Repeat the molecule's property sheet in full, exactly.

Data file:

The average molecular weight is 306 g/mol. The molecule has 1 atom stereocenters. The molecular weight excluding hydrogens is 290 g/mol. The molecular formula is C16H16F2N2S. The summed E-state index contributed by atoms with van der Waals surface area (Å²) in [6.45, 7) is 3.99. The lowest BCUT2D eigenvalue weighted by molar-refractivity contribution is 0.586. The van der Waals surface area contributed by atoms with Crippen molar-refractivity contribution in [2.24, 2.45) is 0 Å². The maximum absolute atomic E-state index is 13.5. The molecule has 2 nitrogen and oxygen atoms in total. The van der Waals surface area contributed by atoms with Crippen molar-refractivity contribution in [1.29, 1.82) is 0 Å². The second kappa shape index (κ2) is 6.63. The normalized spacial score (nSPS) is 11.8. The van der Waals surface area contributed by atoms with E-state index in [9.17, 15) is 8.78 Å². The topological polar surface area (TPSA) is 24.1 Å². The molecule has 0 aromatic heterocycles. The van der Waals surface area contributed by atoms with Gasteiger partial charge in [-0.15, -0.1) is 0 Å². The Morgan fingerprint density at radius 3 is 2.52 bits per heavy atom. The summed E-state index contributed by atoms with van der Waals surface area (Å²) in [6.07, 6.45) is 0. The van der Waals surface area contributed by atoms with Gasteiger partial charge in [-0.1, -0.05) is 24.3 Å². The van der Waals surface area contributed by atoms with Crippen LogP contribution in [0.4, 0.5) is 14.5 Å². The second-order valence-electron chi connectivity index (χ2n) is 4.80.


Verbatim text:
The average molecular weight is 306 g/mol. The molecule has 1 atom stereocenters. The molecular weight excluding hydrogens is 290 g/mol. The molecular formula is C16H16F2N2S. The summed E-state index contributed by atoms with van der Waals surface area (Å²) in [6.45, 7) is 3.99. The lowest BCUT2D eigenvalue weighted by molar-refractivity contribution is 0.586. The van der Waals surface area contributed by atoms with Crippen molar-refractivity contribution in [2.24, 2.45) is 0 Å². The maximum absolute atomic E-state index is 13.5. The molecule has 2 nitrogen and oxygen atoms in total. The van der Waals surface area contributed by atoms with Crippen molar-refractivity contribution in [1.29, 1.82) is 0 Å². The second kappa shape index (κ2) is 6.63. The normalized spacial score (nSPS) is 11.8. The van der Waals surface area contributed by atoms with E-state index in [9.17, 15) is 8.78 Å². The topological polar surface area (TPSA) is 24.1 Å². The molecule has 0 aromatic heterocycles. The van der Waals surface area contributed by atoms with Gasteiger partial charge in [-0.15, -0.1) is 0 Å². The Morgan fingerprint density at radius 3 is 2.52 bits per heavy atom. The summed E-state index contributed by atoms with van der Waals surface area (Å²) in [6.07, 6.45) is 0. The van der Waals surface area contributed by atoms with Gasteiger partial charge in [-0.1, -0.05) is 24.3 Å². The van der Waals surface area contributed by atoms with Crippen LogP contribution in [0.4, 0.5) is 14.5 Å². The second-order valence-electron chi connectivity index (χ2n) is 4.80.